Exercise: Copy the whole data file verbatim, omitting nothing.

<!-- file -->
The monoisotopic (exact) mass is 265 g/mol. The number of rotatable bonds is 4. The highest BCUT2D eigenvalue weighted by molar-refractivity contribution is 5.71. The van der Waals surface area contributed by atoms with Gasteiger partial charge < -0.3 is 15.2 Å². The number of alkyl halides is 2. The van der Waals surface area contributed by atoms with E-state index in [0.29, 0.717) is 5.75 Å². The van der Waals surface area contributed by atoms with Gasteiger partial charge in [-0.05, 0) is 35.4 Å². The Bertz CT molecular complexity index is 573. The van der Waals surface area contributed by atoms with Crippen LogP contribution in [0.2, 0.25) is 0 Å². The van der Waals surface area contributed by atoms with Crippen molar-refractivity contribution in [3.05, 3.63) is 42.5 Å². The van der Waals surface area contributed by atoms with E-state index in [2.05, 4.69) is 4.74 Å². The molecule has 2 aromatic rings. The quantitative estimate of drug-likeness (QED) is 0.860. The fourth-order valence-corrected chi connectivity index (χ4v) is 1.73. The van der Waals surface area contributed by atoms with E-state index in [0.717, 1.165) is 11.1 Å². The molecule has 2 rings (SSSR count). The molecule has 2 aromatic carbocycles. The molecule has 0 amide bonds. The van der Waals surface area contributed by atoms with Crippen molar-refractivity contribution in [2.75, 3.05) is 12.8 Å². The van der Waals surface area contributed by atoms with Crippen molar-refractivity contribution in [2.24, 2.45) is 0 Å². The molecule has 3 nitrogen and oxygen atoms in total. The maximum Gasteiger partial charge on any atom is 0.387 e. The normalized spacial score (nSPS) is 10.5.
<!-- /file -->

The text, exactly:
The monoisotopic (exact) mass is 265 g/mol. The number of rotatable bonds is 4. The highest BCUT2D eigenvalue weighted by molar-refractivity contribution is 5.71. The van der Waals surface area contributed by atoms with Gasteiger partial charge < -0.3 is 15.2 Å². The number of alkyl halides is 2. The van der Waals surface area contributed by atoms with E-state index in [0.29, 0.717) is 5.75 Å². The van der Waals surface area contributed by atoms with Gasteiger partial charge in [-0.05, 0) is 35.4 Å². The Bertz CT molecular complexity index is 573. The van der Waals surface area contributed by atoms with Crippen LogP contribution in [0.2, 0.25) is 0 Å². The van der Waals surface area contributed by atoms with Crippen molar-refractivity contribution in [3.05, 3.63) is 42.5 Å². The van der Waals surface area contributed by atoms with E-state index in [2.05, 4.69) is 4.74 Å². The molecule has 2 aromatic rings. The quantitative estimate of drug-likeness (QED) is 0.860. The fourth-order valence-corrected chi connectivity index (χ4v) is 1.73. The van der Waals surface area contributed by atoms with E-state index in [0.717, 1.165) is 11.1 Å². The molecule has 2 rings (SSSR count). The molecule has 2 aromatic carbocycles. The molecule has 0 amide bonds. The van der Waals surface area contributed by atoms with Crippen molar-refractivity contribution in [2.75, 3.05) is 12.8 Å². The van der Waals surface area contributed by atoms with Crippen molar-refractivity contribution in [2.24, 2.45) is 0 Å². The molecule has 3 nitrogen and oxygen atoms in total. The maximum Gasteiger partial charge on any atom is 0.387 e. The normalized spacial score (nSPS) is 10.5.